LOVE, MARRIAGE AND PRENUPTIAL AGREEMENTS Do you need a prenuptial agreement if you are about to be married? The answer is: it depends. If you are just starting out and there are no assets to be divided you may not need one. However, when people come into a marriage with assets it is important to understand the legal implications. A prenuptial agreement can define a Husband and Wife’s responsibility in three areas: divorce, death of a party and financial or other domestic arrangements during the marriage. The agreement can be simple or it can be very complex. Often I see the issue of spousal supportRead More →

Prenuptial Agreements, Love and Marriage February is the month of love, engagements and major life changing decisions.  This Valentine’s Day I hope you have the opportunity to celebrate love in whatever way best suits you!  If you find yourself thinking about proposing or recently having become engaged, congratulations!  The following is a resource to help you determine whether or not you should explore a Prenuptial Agreement. A prenuptial agreement can define a Husband’s and Wife’s responsibility in three areas: divorce, death of a party and financial or other domestic arrangements during the marriage.  The agreement can be simple or it can be very complex.  SimplyRead More →

New Year’s Resolution of a Divorcing Parent The holidays present a special challenge to separated, divorced or divorcing parents everywhere.  This New Year’s, I encourage you to consider adopting one or all of these New Year’s Resolutions.  Our responsibilities as parents begin and end with the best interest of our children.  Regardless of your marital or custody status, you owe it to them to consider the following. A Divorcing Parent’s 2016 New Year’s Resolutions: I will promise to keep my child’s best interests in mind while going through this divorce or healing from this past divorce. I understand that even though I am traumatized, myRead More →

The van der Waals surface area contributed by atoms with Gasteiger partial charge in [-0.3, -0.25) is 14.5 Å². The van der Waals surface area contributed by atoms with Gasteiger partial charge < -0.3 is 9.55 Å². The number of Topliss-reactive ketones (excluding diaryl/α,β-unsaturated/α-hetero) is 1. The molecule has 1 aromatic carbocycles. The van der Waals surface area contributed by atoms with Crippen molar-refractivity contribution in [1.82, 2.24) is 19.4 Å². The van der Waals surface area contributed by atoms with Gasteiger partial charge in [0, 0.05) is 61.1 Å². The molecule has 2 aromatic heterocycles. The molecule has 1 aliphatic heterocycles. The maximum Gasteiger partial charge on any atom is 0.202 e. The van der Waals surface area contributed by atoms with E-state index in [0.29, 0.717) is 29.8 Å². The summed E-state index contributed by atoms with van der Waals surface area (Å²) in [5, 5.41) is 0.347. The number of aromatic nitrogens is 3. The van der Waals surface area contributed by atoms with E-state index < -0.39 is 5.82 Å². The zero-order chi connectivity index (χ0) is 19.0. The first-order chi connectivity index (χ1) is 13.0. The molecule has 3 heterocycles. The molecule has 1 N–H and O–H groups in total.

Being Thankful In Divorce: Find Yourself this Holiday It is holiday time again and I want to share some positive things that can happen in divorce or separation.  I have run into clients who six months or a year after divorce, in some cases even following a long term marriage, could not be doing better.  They tell me their children are thriving and that they are better friends with their former spouse now.  I know this is true because there is no more nitpicking about Husband and Wife issues and that they are now focused only on issues regarding their children.  I can’t help butRead More →

One Central Oregon Family Law Attorney’s CLE Perspective I recently attended the 2015 Family Law Annual Conference held in Lincoln City, Oregon.  There were over 700 family law attorneys present.  The conference provided an excellent opportunity to talk with lawyers all over the state.  We attended classes on a range of subjects: vocational experts and spousal support cases, Deconstructing the Process of Conflict:  How to Support Clients  Without Losing Yourself, QDROphenia, Legalization of Marijuana and the Impact on Family Law, Elder abuse, Social Media and family law, Enforcing Judgments, Taxes in a Dissolution Case, Third party custody cases, Ethics, Parenting time – birth through age three and finally a legislative update as well as aRead More →

Parent’s Guide to Confusing Family Law Terms Clarification of the Most Commonly Confused Terms in Family Law People are often confused about terms used in the family law arena. I have prepared this guide to help clarify some of the family law terms I hear confused most often. By clarifying I hope to help your family to a healthier more positive and peaceful resolution. Please share this guide to confusing family law terms with any parents considering divorce or separation. Sole & Joint Custody I often hear, “I want sole custody so that I can have my kids more often”. The terms sole and jointRead More →

New Child Support Calculator Lillian recently attended a presentation for the New and Improved Child Support Guidelines that started July 1, 2013.  Kate Cooper Richardson, the Director of the Oregon Child Support Program along with the general counsel, Mike Ritchey presented the improvements of some of the administrative rules within the confines of the existing statutes (laws).  There was a committee that has worked a year to make these revisions. Oregon requires parents to provide medical health insurance through private insurance if it is affordable and available.  Kate spoke on “cash medical support” and explained that one parent can be made to pay extra moneyRead More →